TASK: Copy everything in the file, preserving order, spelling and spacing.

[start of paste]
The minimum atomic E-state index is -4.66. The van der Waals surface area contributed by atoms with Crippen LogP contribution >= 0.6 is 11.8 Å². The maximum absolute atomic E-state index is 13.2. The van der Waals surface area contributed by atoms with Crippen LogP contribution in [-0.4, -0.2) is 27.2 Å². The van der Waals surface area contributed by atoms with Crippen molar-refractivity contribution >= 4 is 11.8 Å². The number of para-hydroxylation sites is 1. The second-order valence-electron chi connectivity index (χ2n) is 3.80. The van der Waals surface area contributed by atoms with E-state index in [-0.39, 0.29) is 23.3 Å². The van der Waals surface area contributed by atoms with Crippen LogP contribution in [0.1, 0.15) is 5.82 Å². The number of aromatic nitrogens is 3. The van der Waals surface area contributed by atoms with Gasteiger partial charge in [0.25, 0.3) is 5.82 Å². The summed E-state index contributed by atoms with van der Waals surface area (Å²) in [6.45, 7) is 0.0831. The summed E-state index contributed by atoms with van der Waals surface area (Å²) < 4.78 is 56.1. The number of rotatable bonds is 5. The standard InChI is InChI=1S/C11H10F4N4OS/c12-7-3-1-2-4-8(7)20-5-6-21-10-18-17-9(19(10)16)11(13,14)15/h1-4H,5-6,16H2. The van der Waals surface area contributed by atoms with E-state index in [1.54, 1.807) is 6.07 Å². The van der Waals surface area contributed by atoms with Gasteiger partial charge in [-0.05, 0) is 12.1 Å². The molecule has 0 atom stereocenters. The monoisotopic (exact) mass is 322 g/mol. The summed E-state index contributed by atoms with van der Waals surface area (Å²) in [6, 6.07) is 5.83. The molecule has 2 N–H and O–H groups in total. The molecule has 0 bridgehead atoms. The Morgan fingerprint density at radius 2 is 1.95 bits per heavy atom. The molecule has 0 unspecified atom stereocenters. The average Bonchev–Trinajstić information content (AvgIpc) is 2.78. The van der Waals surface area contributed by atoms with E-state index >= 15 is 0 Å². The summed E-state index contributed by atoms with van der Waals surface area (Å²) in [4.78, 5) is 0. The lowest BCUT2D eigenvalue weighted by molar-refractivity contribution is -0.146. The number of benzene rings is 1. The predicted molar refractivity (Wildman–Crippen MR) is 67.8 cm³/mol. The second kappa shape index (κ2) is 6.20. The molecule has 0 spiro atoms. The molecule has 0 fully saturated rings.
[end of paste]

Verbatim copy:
The minimum atomic E-state index is -4.66. The van der Waals surface area contributed by atoms with Crippen LogP contribution >= 0.6 is 11.8 Å². The maximum absolute atomic E-state index is 13.2. The van der Waals surface area contributed by atoms with Crippen LogP contribution in [-0.4, -0.2) is 27.2 Å². The van der Waals surface area contributed by atoms with Crippen molar-refractivity contribution >= 4 is 11.8 Å². The number of para-hydroxylation sites is 1. The second-order valence-electron chi connectivity index (χ2n) is 3.80. The van der Waals surface area contributed by atoms with E-state index in [-0.39, 0.29) is 23.3 Å². The van der Waals surface area contributed by atoms with Crippen LogP contribution in [0.1, 0.15) is 5.82 Å². The number of aromatic nitrogens is 3. The van der Waals surface area contributed by atoms with Gasteiger partial charge in [0.25, 0.3) is 5.82 Å². The summed E-state index contributed by atoms with van der Waals surface area (Å²) in [6.45, 7) is 0.0831. The summed E-state index contributed by atoms with van der Waals surface area (Å²) < 4.78 is 56.1. The number of rotatable bonds is 5. The standard InChI is InChI=1S/C11H10F4N4OS/c12-7-3-1-2-4-8(7)20-5-6-21-10-18-17-9(19(10)16)11(13,14)15/h1-4H,5-6,16H2. The van der Waals surface area contributed by atoms with E-state index in [1.54, 1.807) is 6.07 Å². The van der Waals surface area contributed by atoms with Gasteiger partial charge in [-0.05, 0) is 12.1 Å². The molecule has 0 atom stereocenters. The monoisotopic (exact) mass is 322 g/mol. The summed E-state index contributed by atoms with van der Waals surface area (Å²) in [6, 6.07) is 5.83. The molecule has 2 N–H and O–H groups in total. The molecule has 0 bridgehead atoms. The Morgan fingerprint density at radius 2 is 1.95 bits per heavy atom. The molecule has 0 unspecified atom stereocenters. The average Bonchev–Trinajstić information content (AvgIpc) is 2.78. The van der Waals surface area contributed by atoms with E-state index >= 15 is 0 Å². The summed E-state index contributed by atoms with van der Waals surface area (Å²) in [4.78, 5) is 0. The lowest BCUT2D eigenvalue weighted by molar-refractivity contribution is -0.146. The number of benzene rings is 1. The predicted molar refractivity (Wildman–Crippen MR) is 67.8 cm³/mol. The second kappa shape index (κ2) is 6.20. The molecule has 0 spiro atoms. The molecule has 0 fully saturated rings.